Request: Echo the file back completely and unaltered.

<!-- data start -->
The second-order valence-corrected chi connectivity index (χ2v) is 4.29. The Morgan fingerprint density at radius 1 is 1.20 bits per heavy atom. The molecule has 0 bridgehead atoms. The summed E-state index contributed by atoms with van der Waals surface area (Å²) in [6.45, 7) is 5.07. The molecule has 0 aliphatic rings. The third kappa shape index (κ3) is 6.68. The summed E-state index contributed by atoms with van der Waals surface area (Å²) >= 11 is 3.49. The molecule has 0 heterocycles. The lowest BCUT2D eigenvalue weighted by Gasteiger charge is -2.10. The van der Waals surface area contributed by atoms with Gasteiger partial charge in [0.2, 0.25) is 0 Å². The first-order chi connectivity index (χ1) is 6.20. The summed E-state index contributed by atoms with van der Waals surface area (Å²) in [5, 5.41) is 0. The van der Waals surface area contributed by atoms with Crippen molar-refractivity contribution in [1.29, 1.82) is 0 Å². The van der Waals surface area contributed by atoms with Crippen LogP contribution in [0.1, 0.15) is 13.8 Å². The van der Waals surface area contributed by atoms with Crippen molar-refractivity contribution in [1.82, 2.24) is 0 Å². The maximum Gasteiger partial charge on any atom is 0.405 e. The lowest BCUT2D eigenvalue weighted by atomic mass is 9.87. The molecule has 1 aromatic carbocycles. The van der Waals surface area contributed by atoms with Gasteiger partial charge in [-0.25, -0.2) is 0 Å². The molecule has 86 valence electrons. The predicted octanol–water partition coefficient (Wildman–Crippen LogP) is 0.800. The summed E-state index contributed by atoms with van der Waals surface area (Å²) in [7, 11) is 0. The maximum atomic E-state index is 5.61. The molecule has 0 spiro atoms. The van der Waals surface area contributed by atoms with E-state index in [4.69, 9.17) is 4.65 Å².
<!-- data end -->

The second-order valence-corrected chi connectivity index (χ2v) is 4.29. The Morgan fingerprint density at radius 1 is 1.20 bits per heavy atom. The molecule has 0 bridgehead atoms. The summed E-state index contributed by atoms with van der Waals surface area (Å²) in [6.45, 7) is 5.07. The molecule has 0 aliphatic rings. The third kappa shape index (κ3) is 6.68. The summed E-state index contributed by atoms with van der Waals surface area (Å²) >= 11 is 3.49. The molecule has 0 heterocycles. The lowest BCUT2D eigenvalue weighted by Gasteiger charge is -2.10. The van der Waals surface area contributed by atoms with Gasteiger partial charge in [0.2, 0.25) is 0 Å². The first-order chi connectivity index (χ1) is 6.20. The summed E-state index contributed by atoms with van der Waals surface area (Å²) in [5, 5.41) is 0. The van der Waals surface area contributed by atoms with Crippen molar-refractivity contribution in [1.29, 1.82) is 0 Å². The van der Waals surface area contributed by atoms with Crippen LogP contribution in [0.1, 0.15) is 13.8 Å². The van der Waals surface area contributed by atoms with Crippen molar-refractivity contribution in [1.82, 2.24) is 0 Å². The maximum Gasteiger partial charge on any atom is 0.405 e. The lowest BCUT2D eigenvalue weighted by atomic mass is 9.87. The molecule has 1 aromatic carbocycles. The van der Waals surface area contributed by atoms with Gasteiger partial charge in [-0.25, -0.2) is 0 Å². The molecule has 86 valence electrons. The predicted octanol–water partition coefficient (Wildman–Crippen LogP) is 0.800. The summed E-state index contributed by atoms with van der Waals surface area (Å²) in [7, 11) is 0. The maximum atomic E-state index is 5.61. The molecule has 0 spiro atoms. The van der Waals surface area contributed by atoms with E-state index in [4.69, 9.17) is 4.65 Å².